We work hand-in-hand with rural communities to tackle seasonal hunger and malnutrition.
What we do:
We deliver post-harvest credit and storage to help smallholder farmers sell later, earn more, and avoid hunger.
In rural communities with a single rain-fed farming season, families experience variable food security. They are food secure right after the harvest, when food is cheap and plentiful. But as crop supplies dwindle due to premature sale and prices rise commensurately by an average of 66%, families struggle to put food on the table. These months are popularly known as the “lean season,” due to widespread food insecurity.
Post-harvest credit and storage can help farmers sell later in the year, earn significantly more, and avoid seasonal hunger. Farmers use our cash loan to pay for critical post-harvest expenses like health emergencies, enabling them to avoid selling their crops immediately. They use the improved storage bags we provide, designed by crop scientists at Purdue University, to safely store without fear of crop loss to pests and rodents. As a result, farmers are able to take what is ordinarily a source of vulnerability and turn it into an economic opportunity to earn more from their crops.
In the last three years, we have delivered over $200,000 in post-harvest credit and storage bags, reaching nearly 8,000 individuals. In our first year, we ran a small-scale impact evaluation which found that, seven months after the harvest, farmers who received our loan held onto 57% more of their harvest than those who did not.
Experimental approaches to development economics, pioneered by Nobel Laureates Abhijit Banerjee, Esther Duflo, and Michael Kremer, have changed the game. We now know two critical facts. First, most social programs fail to produce any impact at all. Second, among the programs which succeed in making an impact, the best outperforms the median by an order of magnitude. Every decision our organization make is grounded in those facts. We start with an outcome we care about; improving food security, for example. We look at the evidence on what works to improve food security. Then, among the well-evidenced programs, we compare per dollar impact with the aim of finding the 99th percentile program.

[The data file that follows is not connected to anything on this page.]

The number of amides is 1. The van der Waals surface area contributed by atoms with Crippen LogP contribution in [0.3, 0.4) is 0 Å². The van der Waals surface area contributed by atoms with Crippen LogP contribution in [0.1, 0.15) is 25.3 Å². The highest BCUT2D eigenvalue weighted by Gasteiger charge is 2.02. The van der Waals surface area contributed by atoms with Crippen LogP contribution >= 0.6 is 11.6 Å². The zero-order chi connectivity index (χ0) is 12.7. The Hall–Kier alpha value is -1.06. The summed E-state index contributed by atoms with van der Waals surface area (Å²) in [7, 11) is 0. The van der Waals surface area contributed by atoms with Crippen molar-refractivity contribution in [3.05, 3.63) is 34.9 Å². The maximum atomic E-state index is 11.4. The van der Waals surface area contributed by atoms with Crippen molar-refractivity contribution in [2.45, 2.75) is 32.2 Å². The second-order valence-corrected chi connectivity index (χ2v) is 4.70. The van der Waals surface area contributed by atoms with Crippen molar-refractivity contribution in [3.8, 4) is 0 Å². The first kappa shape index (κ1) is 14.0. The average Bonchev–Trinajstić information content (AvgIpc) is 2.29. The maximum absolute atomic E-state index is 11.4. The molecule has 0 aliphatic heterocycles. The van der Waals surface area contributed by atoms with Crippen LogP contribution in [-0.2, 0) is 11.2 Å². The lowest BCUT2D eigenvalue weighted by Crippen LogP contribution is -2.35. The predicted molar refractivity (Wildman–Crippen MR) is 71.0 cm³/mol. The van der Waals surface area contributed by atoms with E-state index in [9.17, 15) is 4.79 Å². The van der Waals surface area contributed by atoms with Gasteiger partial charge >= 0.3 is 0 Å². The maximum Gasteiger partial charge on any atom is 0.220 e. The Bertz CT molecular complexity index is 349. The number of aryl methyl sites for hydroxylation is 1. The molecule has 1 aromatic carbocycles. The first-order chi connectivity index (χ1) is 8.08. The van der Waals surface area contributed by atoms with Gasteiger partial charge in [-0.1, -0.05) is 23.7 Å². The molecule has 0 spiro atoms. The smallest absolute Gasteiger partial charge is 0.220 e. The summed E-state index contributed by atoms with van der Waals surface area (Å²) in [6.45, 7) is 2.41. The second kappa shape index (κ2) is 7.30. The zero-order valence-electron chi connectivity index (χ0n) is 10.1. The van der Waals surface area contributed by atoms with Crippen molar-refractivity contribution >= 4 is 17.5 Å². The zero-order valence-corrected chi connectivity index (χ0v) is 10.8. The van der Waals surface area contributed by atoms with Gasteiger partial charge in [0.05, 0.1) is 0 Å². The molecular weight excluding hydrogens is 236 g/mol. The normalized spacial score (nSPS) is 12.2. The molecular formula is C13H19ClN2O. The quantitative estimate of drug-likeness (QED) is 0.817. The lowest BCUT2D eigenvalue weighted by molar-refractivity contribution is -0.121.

That process drove us towards post-harvest credit and storage. Two randomized control trials in Kenya and Tanzania found that post-harvest loans generated a 29% to 40% return on investment to farmers. Given our cost of implementation, our best estimate is that is that post-harvest loans are ~ 2x as effective as an unconditional cash transfer at raising people’s incomes when they need it most: that is, when they would otherwise struggle with hunger.
Moving forward, we retain a fundamental open-mindedness with respect to what we do. If we find out that there are more cost-effective interventions which our organization is well-positioned to implement, we’re open to shifting course. However, we would not frame it that way. For us, the course would remain constant: to improve people’s lives as much as we can with each dollar we spend.
In 2021, with support from Founders Pledge and USAID, we’re delivering over $112,000 in post-harvest credit and storage to 1,000 families. We’ll work with a Berkeley-Stanford team of economists led by Ethan Ligon to evaluate the cost-effectiveness of our program this year, so in Q3 2022 we’ll have the most robust estimate of our impact we’ve ever had. If post-harvest loans turn out to be as or more cost-effective than we expect, we will scale them to deliver 24,000 post-harvest loans by 2024, reaching 168,000 individuals. Alternatively, if it turns out that post-harvest loans are less cost-effective than the available alternatives, we’ll shut the program down and look to alternate options.